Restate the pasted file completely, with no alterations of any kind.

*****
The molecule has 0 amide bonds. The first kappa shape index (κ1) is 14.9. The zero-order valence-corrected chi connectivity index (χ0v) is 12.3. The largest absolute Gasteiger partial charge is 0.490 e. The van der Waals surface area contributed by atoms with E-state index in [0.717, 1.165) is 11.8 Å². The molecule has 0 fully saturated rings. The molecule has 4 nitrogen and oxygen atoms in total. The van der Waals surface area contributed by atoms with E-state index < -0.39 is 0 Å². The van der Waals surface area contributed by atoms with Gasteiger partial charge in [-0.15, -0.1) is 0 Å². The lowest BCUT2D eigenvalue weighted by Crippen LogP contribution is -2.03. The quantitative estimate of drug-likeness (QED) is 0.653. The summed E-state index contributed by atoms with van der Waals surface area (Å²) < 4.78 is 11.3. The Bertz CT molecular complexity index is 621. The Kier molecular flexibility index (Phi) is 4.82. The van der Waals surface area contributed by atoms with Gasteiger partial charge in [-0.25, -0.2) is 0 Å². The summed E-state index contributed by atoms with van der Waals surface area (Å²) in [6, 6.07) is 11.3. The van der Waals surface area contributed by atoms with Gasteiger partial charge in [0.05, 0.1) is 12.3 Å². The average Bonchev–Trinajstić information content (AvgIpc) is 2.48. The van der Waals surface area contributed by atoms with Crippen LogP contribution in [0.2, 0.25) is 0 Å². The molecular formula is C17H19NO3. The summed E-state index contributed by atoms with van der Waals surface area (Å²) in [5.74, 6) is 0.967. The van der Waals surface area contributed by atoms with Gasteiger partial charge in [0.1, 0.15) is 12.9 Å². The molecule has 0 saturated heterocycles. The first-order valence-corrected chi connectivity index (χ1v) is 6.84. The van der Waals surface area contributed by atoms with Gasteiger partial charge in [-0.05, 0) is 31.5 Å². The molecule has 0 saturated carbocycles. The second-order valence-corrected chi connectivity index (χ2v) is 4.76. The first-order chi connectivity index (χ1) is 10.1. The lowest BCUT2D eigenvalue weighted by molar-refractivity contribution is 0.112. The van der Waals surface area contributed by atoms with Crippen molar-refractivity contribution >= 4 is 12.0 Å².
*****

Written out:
The molecule has 0 amide bonds. The first kappa shape index (κ1) is 14.9. The zero-order valence-corrected chi connectivity index (χ0v) is 12.3. The largest absolute Gasteiger partial charge is 0.490 e. The van der Waals surface area contributed by atoms with E-state index in [0.717, 1.165) is 11.8 Å². The molecule has 0 fully saturated rings. The molecule has 4 nitrogen and oxygen atoms in total. The van der Waals surface area contributed by atoms with E-state index < -0.39 is 0 Å². The van der Waals surface area contributed by atoms with Gasteiger partial charge in [-0.15, -0.1) is 0 Å². The lowest BCUT2D eigenvalue weighted by Crippen LogP contribution is -2.03. The quantitative estimate of drug-likeness (QED) is 0.653. The summed E-state index contributed by atoms with van der Waals surface area (Å²) < 4.78 is 11.3. The Bertz CT molecular complexity index is 621. The Kier molecular flexibility index (Phi) is 4.82. The van der Waals surface area contributed by atoms with Gasteiger partial charge in [-0.25, -0.2) is 0 Å². The summed E-state index contributed by atoms with van der Waals surface area (Å²) in [6, 6.07) is 11.3. The van der Waals surface area contributed by atoms with Gasteiger partial charge in [0.05, 0.1) is 12.3 Å². The average Bonchev–Trinajstić information content (AvgIpc) is 2.48. The van der Waals surface area contributed by atoms with Crippen LogP contribution in [0.2, 0.25) is 0 Å². The molecular formula is C17H19NO3. The summed E-state index contributed by atoms with van der Waals surface area (Å²) in [5.74, 6) is 0.967. The van der Waals surface area contributed by atoms with Gasteiger partial charge in [0.1, 0.15) is 12.9 Å². The molecule has 0 saturated heterocycles. The first-order valence-corrected chi connectivity index (χ1v) is 6.84. The van der Waals surface area contributed by atoms with Gasteiger partial charge in [-0.05, 0) is 31.5 Å². The molecule has 0 saturated carbocycles. The second-order valence-corrected chi connectivity index (χ2v) is 4.76. The first-order chi connectivity index (χ1) is 10.1. The lowest BCUT2D eigenvalue weighted by molar-refractivity contribution is 0.112. The van der Waals surface area contributed by atoms with Crippen molar-refractivity contribution >= 4 is 12.0 Å².